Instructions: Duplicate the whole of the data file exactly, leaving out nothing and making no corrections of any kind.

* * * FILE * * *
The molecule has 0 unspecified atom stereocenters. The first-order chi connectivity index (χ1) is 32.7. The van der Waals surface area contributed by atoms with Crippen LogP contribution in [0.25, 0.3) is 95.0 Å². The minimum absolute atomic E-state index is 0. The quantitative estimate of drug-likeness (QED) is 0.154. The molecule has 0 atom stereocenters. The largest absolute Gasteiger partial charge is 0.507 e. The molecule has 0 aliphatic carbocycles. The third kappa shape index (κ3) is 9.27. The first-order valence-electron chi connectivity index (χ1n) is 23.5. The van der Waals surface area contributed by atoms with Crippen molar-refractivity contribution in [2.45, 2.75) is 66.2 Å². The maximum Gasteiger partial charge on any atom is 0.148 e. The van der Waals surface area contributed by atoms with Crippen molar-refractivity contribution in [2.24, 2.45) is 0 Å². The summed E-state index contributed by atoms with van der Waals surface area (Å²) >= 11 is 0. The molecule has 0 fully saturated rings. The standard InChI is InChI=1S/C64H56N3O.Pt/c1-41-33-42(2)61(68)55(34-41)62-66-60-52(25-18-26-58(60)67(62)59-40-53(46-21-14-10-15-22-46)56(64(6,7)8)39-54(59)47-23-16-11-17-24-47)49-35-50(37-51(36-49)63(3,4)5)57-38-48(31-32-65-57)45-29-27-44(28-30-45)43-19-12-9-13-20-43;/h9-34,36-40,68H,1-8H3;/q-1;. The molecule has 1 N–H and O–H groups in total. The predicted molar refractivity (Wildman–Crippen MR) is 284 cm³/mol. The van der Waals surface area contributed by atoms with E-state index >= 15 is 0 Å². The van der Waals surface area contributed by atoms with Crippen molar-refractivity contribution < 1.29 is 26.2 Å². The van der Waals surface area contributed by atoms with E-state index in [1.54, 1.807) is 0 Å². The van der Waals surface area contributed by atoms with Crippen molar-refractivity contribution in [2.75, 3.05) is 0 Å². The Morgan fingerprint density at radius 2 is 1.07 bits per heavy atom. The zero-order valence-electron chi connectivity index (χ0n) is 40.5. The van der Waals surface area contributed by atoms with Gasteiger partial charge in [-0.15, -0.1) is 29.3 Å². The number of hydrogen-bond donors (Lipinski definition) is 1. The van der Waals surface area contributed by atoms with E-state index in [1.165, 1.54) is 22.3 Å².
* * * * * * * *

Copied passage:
The molecule has 0 unspecified atom stereocenters. The first-order chi connectivity index (χ1) is 32.7. The van der Waals surface area contributed by atoms with Crippen LogP contribution in [0.25, 0.3) is 95.0 Å². The minimum absolute atomic E-state index is 0. The quantitative estimate of drug-likeness (QED) is 0.154. The molecule has 0 atom stereocenters. The largest absolute Gasteiger partial charge is 0.507 e. The molecule has 0 aliphatic carbocycles. The third kappa shape index (κ3) is 9.27. The first-order valence-electron chi connectivity index (χ1n) is 23.5. The van der Waals surface area contributed by atoms with Crippen molar-refractivity contribution in [2.45, 2.75) is 66.2 Å². The maximum Gasteiger partial charge on any atom is 0.148 e. The van der Waals surface area contributed by atoms with Crippen molar-refractivity contribution in [2.24, 2.45) is 0 Å². The summed E-state index contributed by atoms with van der Waals surface area (Å²) >= 11 is 0. The molecule has 0 fully saturated rings. The standard InChI is InChI=1S/C64H56N3O.Pt/c1-41-33-42(2)61(68)55(34-41)62-66-60-52(25-18-26-58(60)67(62)59-40-53(46-21-14-10-15-22-46)56(64(6,7)8)39-54(59)47-23-16-11-17-24-47)49-35-50(37-51(36-49)63(3,4)5)57-38-48(31-32-65-57)45-29-27-44(28-30-45)43-19-12-9-13-20-43;/h9-34,36-40,68H,1-8H3;/q-1;. The molecule has 1 N–H and O–H groups in total. The predicted molar refractivity (Wildman–Crippen MR) is 284 cm³/mol. The van der Waals surface area contributed by atoms with E-state index >= 15 is 0 Å². The van der Waals surface area contributed by atoms with Crippen molar-refractivity contribution < 1.29 is 26.2 Å². The van der Waals surface area contributed by atoms with E-state index in [1.54, 1.807) is 0 Å². The van der Waals surface area contributed by atoms with Crippen molar-refractivity contribution in [2.75, 3.05) is 0 Å². The Morgan fingerprint density at radius 2 is 1.07 bits per heavy atom. The zero-order valence-electron chi connectivity index (χ0n) is 40.5. The van der Waals surface area contributed by atoms with Gasteiger partial charge in [-0.15, -0.1) is 29.3 Å². The number of hydrogen-bond donors (Lipinski definition) is 1. The van der Waals surface area contributed by atoms with E-state index in [1.165, 1.54) is 22.3 Å².